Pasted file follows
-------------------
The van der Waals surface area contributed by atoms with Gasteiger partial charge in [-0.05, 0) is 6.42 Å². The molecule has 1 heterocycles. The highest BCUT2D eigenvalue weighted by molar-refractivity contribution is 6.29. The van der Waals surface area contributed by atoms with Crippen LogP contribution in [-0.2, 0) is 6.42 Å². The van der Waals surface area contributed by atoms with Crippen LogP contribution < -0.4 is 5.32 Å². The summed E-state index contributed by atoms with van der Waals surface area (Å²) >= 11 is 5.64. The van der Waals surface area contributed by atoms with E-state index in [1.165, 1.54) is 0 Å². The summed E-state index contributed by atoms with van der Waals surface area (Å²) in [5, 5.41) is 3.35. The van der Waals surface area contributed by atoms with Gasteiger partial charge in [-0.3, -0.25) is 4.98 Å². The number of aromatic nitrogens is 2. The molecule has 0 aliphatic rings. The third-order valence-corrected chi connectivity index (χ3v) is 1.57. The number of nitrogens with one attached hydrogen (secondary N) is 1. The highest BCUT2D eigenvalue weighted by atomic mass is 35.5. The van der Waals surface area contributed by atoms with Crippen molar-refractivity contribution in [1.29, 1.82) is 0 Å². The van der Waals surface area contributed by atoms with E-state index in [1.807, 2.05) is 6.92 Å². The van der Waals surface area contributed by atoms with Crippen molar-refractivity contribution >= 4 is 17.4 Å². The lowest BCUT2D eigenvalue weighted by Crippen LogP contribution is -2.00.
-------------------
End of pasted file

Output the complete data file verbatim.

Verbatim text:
The van der Waals surface area contributed by atoms with Gasteiger partial charge in [-0.05, 0) is 6.42 Å². The molecule has 1 heterocycles. The highest BCUT2D eigenvalue weighted by molar-refractivity contribution is 6.29. The van der Waals surface area contributed by atoms with Crippen LogP contribution in [-0.2, 0) is 6.42 Å². The van der Waals surface area contributed by atoms with Crippen LogP contribution < -0.4 is 5.32 Å². The summed E-state index contributed by atoms with van der Waals surface area (Å²) >= 11 is 5.64. The van der Waals surface area contributed by atoms with E-state index in [1.165, 1.54) is 0 Å². The summed E-state index contributed by atoms with van der Waals surface area (Å²) in [5, 5.41) is 3.35. The van der Waals surface area contributed by atoms with Gasteiger partial charge in [-0.3, -0.25) is 4.98 Å². The number of aromatic nitrogens is 2. The molecule has 0 aliphatic rings. The third-order valence-corrected chi connectivity index (χ3v) is 1.57. The number of nitrogens with one attached hydrogen (secondary N) is 1. The highest BCUT2D eigenvalue weighted by atomic mass is 35.5. The van der Waals surface area contributed by atoms with Crippen molar-refractivity contribution in [1.29, 1.82) is 0 Å². The van der Waals surface area contributed by atoms with E-state index in [1.807, 2.05) is 6.92 Å². The van der Waals surface area contributed by atoms with Crippen molar-refractivity contribution >= 4 is 17.4 Å². The lowest BCUT2D eigenvalue weighted by Crippen LogP contribution is -2.00.